Negotiations towards a new climate deal to be agreed at the UN climate conference in Paris in December have included voluntary climate targets by countries around the world in the form of Intended Nationally Determined Contributions (INDCs).
Climate change is undermining the ability of African nations to feed themselves. Women smallholder producers are on the front line of dealing with the impacts, but are not first in line for international climate finance.
Millions of poor people in Southern Africa, Asia and Central America face hunger and poverty this year and next because of droughts and erratic rains as global temperatures reach new records, and because of the onset of a powerful El Niño – the climate phenomenon that develops in the tropical Pacific and brings extreme weather to several regions
Fifteen years after the launch of the Millennium Development Goals (MDGs) and a decade after G7 leaders gathered in Gleneagles to promise to ‘make poverty history’, the end of extreme poverty is within reach.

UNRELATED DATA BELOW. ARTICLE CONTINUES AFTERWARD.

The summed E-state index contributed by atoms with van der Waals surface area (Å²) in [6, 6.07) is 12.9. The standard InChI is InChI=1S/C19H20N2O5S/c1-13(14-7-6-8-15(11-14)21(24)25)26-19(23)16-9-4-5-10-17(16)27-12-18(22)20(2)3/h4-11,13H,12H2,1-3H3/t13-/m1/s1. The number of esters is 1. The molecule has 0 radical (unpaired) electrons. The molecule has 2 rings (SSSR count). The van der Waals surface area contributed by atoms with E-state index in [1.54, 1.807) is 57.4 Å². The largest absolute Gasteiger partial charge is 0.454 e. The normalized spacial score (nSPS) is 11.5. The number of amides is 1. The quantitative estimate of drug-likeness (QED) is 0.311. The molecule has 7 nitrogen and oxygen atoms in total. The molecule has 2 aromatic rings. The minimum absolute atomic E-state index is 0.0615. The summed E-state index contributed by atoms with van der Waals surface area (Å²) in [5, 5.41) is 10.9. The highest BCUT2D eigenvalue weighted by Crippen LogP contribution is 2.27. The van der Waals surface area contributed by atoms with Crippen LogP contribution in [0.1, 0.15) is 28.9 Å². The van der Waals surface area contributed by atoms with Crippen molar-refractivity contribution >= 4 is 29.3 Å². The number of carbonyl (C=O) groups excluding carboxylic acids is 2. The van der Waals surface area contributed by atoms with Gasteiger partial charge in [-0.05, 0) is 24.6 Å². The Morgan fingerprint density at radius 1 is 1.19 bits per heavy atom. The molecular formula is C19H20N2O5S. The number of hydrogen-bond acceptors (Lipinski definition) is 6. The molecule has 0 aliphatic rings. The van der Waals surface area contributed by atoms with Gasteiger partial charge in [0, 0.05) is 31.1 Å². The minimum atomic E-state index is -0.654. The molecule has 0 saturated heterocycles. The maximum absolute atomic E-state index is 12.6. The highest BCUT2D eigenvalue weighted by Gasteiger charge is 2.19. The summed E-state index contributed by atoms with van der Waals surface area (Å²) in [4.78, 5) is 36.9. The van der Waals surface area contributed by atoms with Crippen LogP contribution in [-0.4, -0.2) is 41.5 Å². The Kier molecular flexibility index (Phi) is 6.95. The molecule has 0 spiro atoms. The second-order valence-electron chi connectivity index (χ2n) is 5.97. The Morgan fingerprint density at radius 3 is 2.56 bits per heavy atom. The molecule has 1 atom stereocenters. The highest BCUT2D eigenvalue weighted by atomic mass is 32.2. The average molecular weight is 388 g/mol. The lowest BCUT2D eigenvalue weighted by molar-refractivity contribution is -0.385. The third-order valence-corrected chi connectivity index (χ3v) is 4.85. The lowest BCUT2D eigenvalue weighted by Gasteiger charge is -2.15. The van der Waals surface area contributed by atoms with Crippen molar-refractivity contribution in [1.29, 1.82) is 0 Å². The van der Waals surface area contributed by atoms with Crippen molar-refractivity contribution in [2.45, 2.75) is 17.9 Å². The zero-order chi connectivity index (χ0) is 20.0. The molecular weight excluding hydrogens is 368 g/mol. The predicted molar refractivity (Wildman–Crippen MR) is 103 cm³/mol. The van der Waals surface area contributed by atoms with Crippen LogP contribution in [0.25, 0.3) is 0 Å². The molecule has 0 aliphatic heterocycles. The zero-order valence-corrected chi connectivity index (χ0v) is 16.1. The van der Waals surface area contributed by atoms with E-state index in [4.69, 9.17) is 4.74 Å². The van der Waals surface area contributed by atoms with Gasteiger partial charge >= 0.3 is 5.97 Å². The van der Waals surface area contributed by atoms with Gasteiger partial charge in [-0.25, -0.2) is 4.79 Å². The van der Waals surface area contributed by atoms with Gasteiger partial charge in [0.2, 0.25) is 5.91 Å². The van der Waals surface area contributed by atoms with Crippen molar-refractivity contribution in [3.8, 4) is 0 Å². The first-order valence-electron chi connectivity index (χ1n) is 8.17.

Smallholder farmers, and particularly women, are on the frontline in the fight against hunger and climate change in southern Africa. Unequal access to resources, poor access to finance and limited linkages to markets to sell their produce impose critical constraints, and food insecurity and poverty are the direct outcomes of this failure.
Climate change is already the biggest threat to winning the fight against hunger. Coal is the biggest single cause of climate change, yet the G7 countries are still burning huge amounts, despite efficient, affordable, renewable alternatives being available.
Climate finance is fundamental to a fair and effective global climate agreement. Too few countries have delivered on their obligations. As a result, the world’s poorest people have not benefitted from the necessary investment, and climate finance has been a major obstacle to achieving a global climate change agreement.